At this point, you can easily be thinking that the italicized paragraph above was a summary of the situation regarding the aforementioned John Hinckley, Jr., all of it being obviously an accurate description of him and his status.  But it isn't.

I'm talking about Josh Duggar.

Yes, all the above is every bit as legitimately said in regard to the eldest child of the 19 Kids and Counting family, as it is to John Hinckley.  May we please, each of us, look into our hearts and decide where we innately come down on whether:
(A) John Hinckley, Jr., now 60, should be given his release from residing at a mental treatment facility and allowed to live a normal life; and
(B) Josh Duggar, long past his early teens, should be given back his job, apologized to by the press, and allowed to live a normal life.

What we appear to be told is that Hinckley is no longer a threat to anyone, he has grown out of, or been treated out of, his illness and we are prepared to accept that as the truth.  We are also told that since the age of at least 16, Josh Duggar has not made improper actions toward girls, and in his entire adulthood he has behaved perfectly normally, and we are prepared to accept that as the truth.

So tell me if your feelings on this, whether you are liberal or conservative, are different relative to the two men.  I haven't been able to find enough data to see whether, say, the same people who would like to see Hinckley jailed forever are quick to give Duggar a pass.  I haven't been able to tell whether those who got their ear lobes in a knot about Josh Duggar are ready to forgive and forget as far as Hinckley is concerned.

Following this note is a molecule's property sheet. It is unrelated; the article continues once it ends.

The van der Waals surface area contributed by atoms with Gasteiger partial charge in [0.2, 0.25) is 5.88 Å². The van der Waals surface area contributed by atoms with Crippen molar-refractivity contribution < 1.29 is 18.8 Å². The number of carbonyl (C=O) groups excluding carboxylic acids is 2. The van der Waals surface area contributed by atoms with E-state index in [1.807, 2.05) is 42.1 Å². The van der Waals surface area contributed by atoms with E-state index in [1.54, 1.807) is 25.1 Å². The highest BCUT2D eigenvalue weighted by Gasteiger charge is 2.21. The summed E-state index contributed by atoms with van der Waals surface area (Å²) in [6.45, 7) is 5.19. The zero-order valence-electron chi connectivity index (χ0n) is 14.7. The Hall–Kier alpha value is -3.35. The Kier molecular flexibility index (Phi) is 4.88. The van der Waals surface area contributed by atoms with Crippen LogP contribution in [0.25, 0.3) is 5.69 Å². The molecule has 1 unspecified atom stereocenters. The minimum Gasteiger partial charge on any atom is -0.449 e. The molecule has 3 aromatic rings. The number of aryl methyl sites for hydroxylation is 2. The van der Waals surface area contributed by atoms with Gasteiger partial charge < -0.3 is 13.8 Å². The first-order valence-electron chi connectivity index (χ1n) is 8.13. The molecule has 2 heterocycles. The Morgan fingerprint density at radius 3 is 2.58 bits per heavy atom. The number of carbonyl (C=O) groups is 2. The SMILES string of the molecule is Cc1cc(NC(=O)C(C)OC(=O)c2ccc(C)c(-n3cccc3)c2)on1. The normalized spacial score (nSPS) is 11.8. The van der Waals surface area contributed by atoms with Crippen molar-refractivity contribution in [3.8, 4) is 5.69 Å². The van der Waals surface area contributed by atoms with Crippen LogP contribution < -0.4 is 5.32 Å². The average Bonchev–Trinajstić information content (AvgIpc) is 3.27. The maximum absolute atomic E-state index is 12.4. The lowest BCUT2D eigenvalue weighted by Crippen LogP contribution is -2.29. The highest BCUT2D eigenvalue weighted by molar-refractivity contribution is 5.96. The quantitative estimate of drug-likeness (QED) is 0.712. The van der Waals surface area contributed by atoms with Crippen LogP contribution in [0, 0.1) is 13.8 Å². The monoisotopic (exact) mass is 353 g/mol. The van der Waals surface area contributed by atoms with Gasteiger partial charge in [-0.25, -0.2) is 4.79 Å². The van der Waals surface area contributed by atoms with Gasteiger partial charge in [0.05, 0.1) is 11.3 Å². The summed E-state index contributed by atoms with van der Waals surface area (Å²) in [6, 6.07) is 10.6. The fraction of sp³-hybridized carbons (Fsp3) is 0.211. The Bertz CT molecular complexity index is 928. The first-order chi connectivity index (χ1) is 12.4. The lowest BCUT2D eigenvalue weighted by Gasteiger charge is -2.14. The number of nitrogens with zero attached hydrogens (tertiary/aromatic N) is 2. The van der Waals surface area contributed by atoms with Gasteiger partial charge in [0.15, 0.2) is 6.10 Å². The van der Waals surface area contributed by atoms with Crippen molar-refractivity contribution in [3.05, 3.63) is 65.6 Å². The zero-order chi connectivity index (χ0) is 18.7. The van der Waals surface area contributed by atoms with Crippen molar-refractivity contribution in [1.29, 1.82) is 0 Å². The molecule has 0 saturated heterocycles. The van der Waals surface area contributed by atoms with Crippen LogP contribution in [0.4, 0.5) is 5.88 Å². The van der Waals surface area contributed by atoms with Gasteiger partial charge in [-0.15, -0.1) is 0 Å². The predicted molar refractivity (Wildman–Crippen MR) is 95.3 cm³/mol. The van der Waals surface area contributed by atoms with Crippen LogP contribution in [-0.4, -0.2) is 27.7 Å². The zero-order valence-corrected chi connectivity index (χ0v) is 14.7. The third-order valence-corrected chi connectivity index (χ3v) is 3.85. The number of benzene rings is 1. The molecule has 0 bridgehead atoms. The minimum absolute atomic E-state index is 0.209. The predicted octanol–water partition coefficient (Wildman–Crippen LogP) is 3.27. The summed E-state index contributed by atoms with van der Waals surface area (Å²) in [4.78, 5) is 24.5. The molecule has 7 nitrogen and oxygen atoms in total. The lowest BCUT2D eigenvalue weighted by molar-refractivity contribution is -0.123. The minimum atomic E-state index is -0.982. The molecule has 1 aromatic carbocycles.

It's just that the more I think about it, the harder it is to come up with a moral stance that doesn't treat the two situations pretty much the same way.  The arguments for feeling one way or the other toward one of the two play pretty strongly toward the other guy.

I guess I'm one of those who figured that, while what Josh Duggar did as a teenager was pretty bad, he grew out of it and no longer needs to be defined by it or repeatedly punished for it.  So if that's the case, then John Hinckley, if he has grown out of the disturbed person he was in his 20s, and specifically given that he does not have a conviction to deal with, should get the same view from me.

I still think he should have been judged "guilty by reason of insanity" and his treatment assigned to the state (or District in this case), but I guess I have to be morally consistent and equally willing to concede the possibility of his having long since grown out of his issues.

Moral consistency ... perhaps a platform plank for someone in 2016.  Bueller?

Copyright 2015 by Robert Sutton
 Like what you read here?  There's a new post from Bob at www.uberthoughtsUSA.com at 10am Eastern time, every weekday, giving new meaning to "prolific essayist."

Thursday, June 25, 2015

Even More on Messages

Yesterday I questioned the validity and necessity of "messages" in a presidential campaign, and suggested that Hillary Clinton not even bother to have one.  I'm sure I was right about her, first because I'm convinced that she has none and would be damaged by tossing out something that could be challenged and, second because her rationale for running -- she just "wants" to be president -- would not lend itself to messaging very well.